Port beam fairings

While the actual crossbeams are complex, 100+ pound structures, they make up only 10 inches (looking down on them) across what will be finished 2 ft wide beams. The rest of the width comes a 5 pound ‘fairing’ made of foam core with one layer of glass inside and out. I showed them being built in their frames early this year. Here’s one of them with the access holes cut – that’s how we reach inside to glass them to the solid structure. Now that they’re installed, those holes will get filled back in this weekend.


The silver and white panel in the background is the final panel of the refrigerator cabinet, the side where the cold plate mounts.


After the fairings go on, the completed beams get flanges formed. This is where bolts will go to hold the beam to the float. In the photo you might be able to see the plastic non-stick that’s on the float deck. The Fiberglas flanges are formed in place, adhered to the beam but will pop right off the deck when we lower the float back to the floor.


Today’s steps were the final primary construction of the four beams. That build spanned almost two years, so it’s a very satisfying milestone. There are plenty of hours left to skin and fair them, and add the net lashing points, but it’s a huge relief knowing the ‘danger parts’ work is done and the whole boat fits together as intended :)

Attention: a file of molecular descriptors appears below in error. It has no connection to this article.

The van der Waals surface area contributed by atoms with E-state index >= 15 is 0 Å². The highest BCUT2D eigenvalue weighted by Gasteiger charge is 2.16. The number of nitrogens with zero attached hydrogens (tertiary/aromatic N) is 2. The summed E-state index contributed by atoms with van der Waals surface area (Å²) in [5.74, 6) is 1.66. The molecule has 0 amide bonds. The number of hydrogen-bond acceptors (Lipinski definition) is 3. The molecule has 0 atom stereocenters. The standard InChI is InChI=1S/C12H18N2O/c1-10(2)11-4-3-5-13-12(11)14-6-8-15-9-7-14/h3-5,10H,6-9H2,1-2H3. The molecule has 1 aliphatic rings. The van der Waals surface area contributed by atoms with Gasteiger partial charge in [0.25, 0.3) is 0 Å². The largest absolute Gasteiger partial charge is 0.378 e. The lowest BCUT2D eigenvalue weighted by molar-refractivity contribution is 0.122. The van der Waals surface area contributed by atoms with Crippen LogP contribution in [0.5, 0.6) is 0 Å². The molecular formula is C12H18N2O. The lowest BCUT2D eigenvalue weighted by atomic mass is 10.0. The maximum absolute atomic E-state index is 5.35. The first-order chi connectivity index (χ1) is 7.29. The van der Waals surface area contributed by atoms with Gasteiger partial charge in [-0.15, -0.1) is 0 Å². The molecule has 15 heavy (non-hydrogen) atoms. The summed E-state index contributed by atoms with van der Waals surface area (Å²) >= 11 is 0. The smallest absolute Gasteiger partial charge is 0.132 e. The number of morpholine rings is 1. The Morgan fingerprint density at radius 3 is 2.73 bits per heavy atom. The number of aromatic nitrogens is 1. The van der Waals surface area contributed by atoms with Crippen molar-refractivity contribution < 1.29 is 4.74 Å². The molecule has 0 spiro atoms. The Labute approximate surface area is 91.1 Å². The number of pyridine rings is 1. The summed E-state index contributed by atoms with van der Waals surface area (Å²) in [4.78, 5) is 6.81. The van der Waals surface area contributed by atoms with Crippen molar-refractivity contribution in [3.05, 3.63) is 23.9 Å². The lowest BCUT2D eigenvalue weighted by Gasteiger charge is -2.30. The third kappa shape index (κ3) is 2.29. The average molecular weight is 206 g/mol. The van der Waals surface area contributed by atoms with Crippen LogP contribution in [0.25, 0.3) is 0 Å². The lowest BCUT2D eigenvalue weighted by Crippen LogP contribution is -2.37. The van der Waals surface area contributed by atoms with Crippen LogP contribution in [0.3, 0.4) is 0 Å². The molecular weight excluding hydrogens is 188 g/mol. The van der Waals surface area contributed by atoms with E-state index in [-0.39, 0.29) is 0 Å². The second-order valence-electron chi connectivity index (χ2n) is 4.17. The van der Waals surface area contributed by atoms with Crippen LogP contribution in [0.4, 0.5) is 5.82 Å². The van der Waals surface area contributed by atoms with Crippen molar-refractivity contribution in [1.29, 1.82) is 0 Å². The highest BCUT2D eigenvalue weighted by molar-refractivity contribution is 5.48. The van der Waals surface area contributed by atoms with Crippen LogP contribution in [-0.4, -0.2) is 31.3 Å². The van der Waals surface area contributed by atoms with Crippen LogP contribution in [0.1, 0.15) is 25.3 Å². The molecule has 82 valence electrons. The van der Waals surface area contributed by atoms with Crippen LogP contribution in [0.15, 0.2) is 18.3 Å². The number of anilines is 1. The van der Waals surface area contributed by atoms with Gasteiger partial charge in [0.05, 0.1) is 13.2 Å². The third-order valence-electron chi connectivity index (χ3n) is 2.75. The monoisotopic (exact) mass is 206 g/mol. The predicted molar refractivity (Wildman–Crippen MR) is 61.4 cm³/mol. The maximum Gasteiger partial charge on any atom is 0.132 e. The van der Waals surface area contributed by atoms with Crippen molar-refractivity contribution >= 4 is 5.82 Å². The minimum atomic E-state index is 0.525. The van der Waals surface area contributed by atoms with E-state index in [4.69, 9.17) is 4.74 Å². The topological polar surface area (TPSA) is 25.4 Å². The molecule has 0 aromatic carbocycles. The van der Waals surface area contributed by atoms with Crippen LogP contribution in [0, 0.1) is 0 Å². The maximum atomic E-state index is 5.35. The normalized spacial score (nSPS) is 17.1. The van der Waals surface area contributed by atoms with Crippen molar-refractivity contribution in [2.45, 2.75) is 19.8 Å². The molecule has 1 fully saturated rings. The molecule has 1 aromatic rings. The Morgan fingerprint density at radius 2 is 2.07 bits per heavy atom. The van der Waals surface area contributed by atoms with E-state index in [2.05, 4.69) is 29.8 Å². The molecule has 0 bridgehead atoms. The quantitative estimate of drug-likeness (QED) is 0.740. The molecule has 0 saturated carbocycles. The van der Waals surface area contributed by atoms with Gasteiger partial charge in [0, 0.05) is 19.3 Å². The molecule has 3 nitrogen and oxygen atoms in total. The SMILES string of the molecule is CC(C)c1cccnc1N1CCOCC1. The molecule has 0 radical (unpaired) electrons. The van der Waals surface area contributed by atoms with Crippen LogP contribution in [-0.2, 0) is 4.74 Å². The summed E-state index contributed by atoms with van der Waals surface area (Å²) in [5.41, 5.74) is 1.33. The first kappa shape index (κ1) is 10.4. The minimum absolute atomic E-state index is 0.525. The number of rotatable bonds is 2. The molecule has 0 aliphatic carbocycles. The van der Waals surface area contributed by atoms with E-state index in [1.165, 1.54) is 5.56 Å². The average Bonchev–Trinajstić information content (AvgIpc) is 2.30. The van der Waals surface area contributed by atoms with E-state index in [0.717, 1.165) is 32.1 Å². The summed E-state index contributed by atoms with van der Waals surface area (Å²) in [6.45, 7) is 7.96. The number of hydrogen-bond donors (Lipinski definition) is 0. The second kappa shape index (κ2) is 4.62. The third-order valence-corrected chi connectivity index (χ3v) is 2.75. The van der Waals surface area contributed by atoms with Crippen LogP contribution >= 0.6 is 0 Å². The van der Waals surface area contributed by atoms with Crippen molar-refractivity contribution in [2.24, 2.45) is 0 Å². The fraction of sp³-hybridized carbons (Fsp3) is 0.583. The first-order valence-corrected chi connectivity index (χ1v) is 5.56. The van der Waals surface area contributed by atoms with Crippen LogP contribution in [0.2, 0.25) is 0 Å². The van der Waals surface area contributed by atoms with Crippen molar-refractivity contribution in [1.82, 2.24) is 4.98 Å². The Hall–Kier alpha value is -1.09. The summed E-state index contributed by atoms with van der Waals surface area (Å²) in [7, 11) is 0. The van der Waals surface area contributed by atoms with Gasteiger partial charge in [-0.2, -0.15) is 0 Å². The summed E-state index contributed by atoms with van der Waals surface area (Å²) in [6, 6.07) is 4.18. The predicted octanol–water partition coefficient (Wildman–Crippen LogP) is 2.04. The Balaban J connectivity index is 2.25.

Beam fairings underway

Here’s the first fairing planked in the mold. The bottom side of the fairing was done in one piece up to the sixth frame – that should make for a nice smooth underside. From there the foam planks were cut to the width of my big 3″ straightedge to make things fast and easy.


After the inside is glassed and the fairing comes out of the mold, the foam core should take to the shaping tool quite well – I’m using a 12″ shurform and this foam files off easily. Will cut fabric and laminate tomorrow night.


While Dad was in the shop last week we started mocking up options for the boat’s stern section. I’m leaning towards external steering linkage connected to the aft-cabin-top mounted tiller, so the tie rod would run just above a rear deck, shown here in yellow foam core. We need a step (box at left on the deck, and another one cut in to the aft cabin sloped rear wall. I like how the F39 Alice’s Restaurant (up in Puget Sound) handled the cut-in step. There would be a small lower deck for boarding, and mounting the swim ladder, surrounding the rudder mounting “post” structure in the middle of the photo. Engine exhaust would probably exit the hull near the stern, but outside the sloping hull lip on the starboard side. I want the exhaust far back, but I think not actually inside the transom scoop area. Hope to get some pros/cons advice on that…